Ice-stream flow switching by up-ice propagation of instabilities along glacial marginal troughs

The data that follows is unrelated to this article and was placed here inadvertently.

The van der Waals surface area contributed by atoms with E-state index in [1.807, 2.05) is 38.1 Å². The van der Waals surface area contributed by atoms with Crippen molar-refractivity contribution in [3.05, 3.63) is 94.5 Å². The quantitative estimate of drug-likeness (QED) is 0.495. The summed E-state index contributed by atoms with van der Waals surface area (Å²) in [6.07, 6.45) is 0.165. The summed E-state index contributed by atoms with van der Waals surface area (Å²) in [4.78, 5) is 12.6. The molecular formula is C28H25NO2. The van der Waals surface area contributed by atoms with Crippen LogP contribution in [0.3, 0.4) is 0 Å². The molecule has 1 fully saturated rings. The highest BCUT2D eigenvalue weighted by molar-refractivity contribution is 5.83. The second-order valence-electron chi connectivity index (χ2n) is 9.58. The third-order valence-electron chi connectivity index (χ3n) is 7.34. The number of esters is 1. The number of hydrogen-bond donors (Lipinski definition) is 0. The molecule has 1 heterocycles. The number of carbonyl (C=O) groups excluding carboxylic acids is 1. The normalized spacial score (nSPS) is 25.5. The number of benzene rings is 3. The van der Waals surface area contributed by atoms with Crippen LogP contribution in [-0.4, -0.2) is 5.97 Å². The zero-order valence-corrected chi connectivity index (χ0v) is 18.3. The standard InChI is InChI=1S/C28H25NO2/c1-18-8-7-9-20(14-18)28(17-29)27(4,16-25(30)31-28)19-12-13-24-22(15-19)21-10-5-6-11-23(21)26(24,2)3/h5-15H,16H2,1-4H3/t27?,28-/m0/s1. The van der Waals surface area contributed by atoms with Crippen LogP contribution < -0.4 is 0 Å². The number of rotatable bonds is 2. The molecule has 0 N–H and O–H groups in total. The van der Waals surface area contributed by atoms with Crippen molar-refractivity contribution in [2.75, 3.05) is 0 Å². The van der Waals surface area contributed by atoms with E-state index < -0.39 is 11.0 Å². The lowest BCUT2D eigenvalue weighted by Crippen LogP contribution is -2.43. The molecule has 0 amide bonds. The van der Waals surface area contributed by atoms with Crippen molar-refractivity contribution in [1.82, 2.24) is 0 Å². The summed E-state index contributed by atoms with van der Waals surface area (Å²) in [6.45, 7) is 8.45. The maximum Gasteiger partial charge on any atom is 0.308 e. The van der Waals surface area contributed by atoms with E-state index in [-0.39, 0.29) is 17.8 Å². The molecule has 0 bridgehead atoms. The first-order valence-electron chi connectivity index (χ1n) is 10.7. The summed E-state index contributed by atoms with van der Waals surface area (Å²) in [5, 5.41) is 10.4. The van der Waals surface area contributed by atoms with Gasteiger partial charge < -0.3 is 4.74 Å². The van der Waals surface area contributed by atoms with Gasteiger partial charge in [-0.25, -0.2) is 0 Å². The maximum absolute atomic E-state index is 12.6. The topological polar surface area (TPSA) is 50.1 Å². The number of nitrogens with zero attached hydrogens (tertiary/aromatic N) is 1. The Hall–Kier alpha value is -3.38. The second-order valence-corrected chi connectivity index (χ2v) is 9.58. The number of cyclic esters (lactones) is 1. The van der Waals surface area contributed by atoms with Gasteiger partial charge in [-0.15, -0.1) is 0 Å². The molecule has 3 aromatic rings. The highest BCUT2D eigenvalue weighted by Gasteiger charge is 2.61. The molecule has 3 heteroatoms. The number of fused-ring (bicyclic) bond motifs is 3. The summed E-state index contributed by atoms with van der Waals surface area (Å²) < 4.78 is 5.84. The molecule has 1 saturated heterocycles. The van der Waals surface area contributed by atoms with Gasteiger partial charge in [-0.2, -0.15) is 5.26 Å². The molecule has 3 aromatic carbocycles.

Ice-stream networks constitute the arteries of ice sheets through which large volumes of glacial ice are rapidly delivered from the continent to the ocean. Modifications in ice-stream networks have a major impact on ice sheet mass balance and global sea level. Reorganizations in the drainage network of ice streams have been reported in both modern and paleo-ice sheets and usually result in ice streams switching their trajectory and/or shutting down. While some hypotheses for the reorganization of ice streams have been proposed, the mechanisms that control the switching of ice streams remain poorly understood and documented. Here, we interpret a flow switch in an ice-stream system that occurred prior to the last glaciation on the northeastern Baffin Island shelf (Arctic Canada) through glacial erosion of a marginal trough, i.e., deep parallel-to-coast bedrock moats located up-ice of a cross-shelf trough. Shelf geomorphology imaged by high-resolution swath bathymetry and seismo-stratigraphic data in the area indicate the extension of ice streams from Scott and Hecla & Griper troughs towards the interior of the Laurentide Ice Sheet. Up-ice propagation of ice streams through a marginal trough is interpreted to have led to the piracy of the neighboring ice catchment that in turn induced an adjacent ice-stream flow switch and shutdown. These results suggest that competition for ice discharge between the two ice streams, which implies piracy of ice drainage basins via marginal troughs, was the driving mechanism behind ice flow switching. In turn, the enlargement of the ice catchment by piracy increased the volume and discharge of Scott Ice Stream, allowing it to erode deeper and flow farther on the continental shelf. Similar trough systems observed on many other glaciated continental shelves may be the product of such competition for ice discharge between catchments.